Data Access Policy

Public domain data

These data have no specific confidentiality restrictions for users. However, users must acknowledge data sources as it is not ethical to publish data without proper attribution. Any publication or other output resulting from usage of the data should include an acknowledgment.

The recommended acknowledgment is

"This study uses data from the data source/organisation/programme, provided by the British Oceanographic Data Centre and funded by the funding body."

Narrative Documents

Kipp and Zonen CM5/CM6 pyranometer

General Information

Pyranometers designed for measuring the irradiance on a plane surface, which results from the direct solar radiation and from the diffuse solar radiation incident from the hemisphere above. Reflected solar radiation can be measured with the pyranometer in the inverted position. It uses a Moll thermopile consisting of 14 constantan-Manganin junctions and a pair of Schott K5 glass domes. The transmittance spectra of the K5 exhibits a cut-on limit at 310 nm in the ultraviolet and a cut-off limit at the 2800 nm. A desiccant cartridge is mounted in the core of the radiometer. The CM5 and CM6 are identical except the latter possesses a white shield to shade the body of the instrument from the differential illumination and a mounting base containing a spirit level. The pyranometers comply with the specifications for a `first class' pyranometer, as published in the `Guide to meteorological instruments and methods of observation', Fifth edition, 1983, from the Secretariat of the World Meteorological Organization (WMO)- Geneva, Switzerland.


Sensitivity (see calibration certificate) 9 to 15 µV/Wm-2
Impedance 70 to 100 Ohm
Response time (I/e value) 5 s
99% value after 55 s
Ambient Operating Temperatures -40 to +60°C
Max. Irradiance 2000 W/m-2

Table of WMO Classification of pyranometers.

Characteristic Secondary Standard First Class Second Class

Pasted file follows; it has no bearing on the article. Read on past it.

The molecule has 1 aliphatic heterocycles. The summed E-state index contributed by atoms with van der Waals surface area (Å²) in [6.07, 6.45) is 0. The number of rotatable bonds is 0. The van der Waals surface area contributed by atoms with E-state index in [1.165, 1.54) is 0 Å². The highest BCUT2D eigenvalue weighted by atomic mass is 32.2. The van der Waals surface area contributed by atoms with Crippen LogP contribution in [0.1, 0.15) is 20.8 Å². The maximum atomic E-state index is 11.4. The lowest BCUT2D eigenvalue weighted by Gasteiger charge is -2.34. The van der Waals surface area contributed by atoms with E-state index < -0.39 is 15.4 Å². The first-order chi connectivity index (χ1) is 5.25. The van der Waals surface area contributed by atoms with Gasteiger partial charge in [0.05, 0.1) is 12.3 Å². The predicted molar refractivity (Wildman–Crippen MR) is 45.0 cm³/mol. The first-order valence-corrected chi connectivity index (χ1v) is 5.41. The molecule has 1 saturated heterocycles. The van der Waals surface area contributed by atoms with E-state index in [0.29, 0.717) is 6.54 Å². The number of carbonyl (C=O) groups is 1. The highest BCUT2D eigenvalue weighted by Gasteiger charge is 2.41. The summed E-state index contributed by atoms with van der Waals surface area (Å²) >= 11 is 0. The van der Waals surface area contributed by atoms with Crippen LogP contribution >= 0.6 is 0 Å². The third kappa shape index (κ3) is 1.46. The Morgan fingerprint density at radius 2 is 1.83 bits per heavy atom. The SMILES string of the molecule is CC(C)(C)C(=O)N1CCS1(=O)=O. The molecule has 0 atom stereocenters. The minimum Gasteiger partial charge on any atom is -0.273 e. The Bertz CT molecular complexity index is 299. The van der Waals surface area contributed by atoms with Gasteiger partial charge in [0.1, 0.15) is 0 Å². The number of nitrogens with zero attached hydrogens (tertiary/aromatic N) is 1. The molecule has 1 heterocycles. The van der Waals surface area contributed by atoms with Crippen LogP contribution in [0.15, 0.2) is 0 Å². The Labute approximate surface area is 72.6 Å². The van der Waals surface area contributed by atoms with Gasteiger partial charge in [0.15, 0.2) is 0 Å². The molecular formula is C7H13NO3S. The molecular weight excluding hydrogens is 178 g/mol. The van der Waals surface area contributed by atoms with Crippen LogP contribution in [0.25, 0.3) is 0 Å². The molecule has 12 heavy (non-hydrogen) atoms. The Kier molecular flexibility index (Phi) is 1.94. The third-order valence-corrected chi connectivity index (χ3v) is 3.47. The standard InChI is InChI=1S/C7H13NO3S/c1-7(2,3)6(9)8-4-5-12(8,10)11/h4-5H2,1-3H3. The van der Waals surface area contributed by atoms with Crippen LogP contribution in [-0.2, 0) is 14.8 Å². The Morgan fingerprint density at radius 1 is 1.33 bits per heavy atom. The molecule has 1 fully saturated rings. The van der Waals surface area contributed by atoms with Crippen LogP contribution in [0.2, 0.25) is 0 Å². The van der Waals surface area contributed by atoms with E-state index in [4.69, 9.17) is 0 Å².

Resolution (smallest detectable change in W m-2) ±1 ±5 ±10
Stability (percentage of full scale, change/year) ±1 ±2 ±5
Cosine response (percentage deviation from ideal at 10° solar elevation on a clear day) <±3 <±7 <±15
Azimuth response (percentage deviation from the mean at 10° solar elevation on a clear day) <±3 <±5 <±10
Temperature response (percentage maximum error due to change of ambient temperature within the operating range) ±1 ±2 ±5
Non-linearity (percentage of full scale) ±0.5 ±2 ±5
Spectral sensitivity (percentage deviation from mean absorbance 0.3 to 3 µm) ±2 ±5 ±10
Response time (99% response) <25 s <1 min <4 min

CM5/6 Pyranometer is a first class pyranometer. This table was taken from the manual.

More information on the CM5 may be found in the Kipp and Zonen CM5/6 manual.

Vector Instruments air temperature sensor

Instrument used to measure air temperature. The model is unknown.

Vector Instruments cup anemometer

Instrument used to measure wind speed. The model is unknown. It is assumed to consist of a 3-cup rotor, a precision ball-race mounted shaft and internal modules and components to provide electrical output signals. The outline and mechanical design of Vector Instruments cup anemometers, common to the A100 series, has remained largely unchanged since the introduction of the original Porton Anemometer in 1972.

Vector Instruments wind vane

Instrument used to measure wind direction. The model is unknown. It is assumed to consist of a free-rotating fin that is mounted on a shaft and internal modules and components to provide electrical output signals.

Didcot DRP-1 PAR sensor

Instrument used to measure the photosynthetically active radiation spectral range of solar radiation. It is assumed to have a spectral response of 400-700nm. It could have any type of collector (flat plate cosine collector, spherical or hemispherical).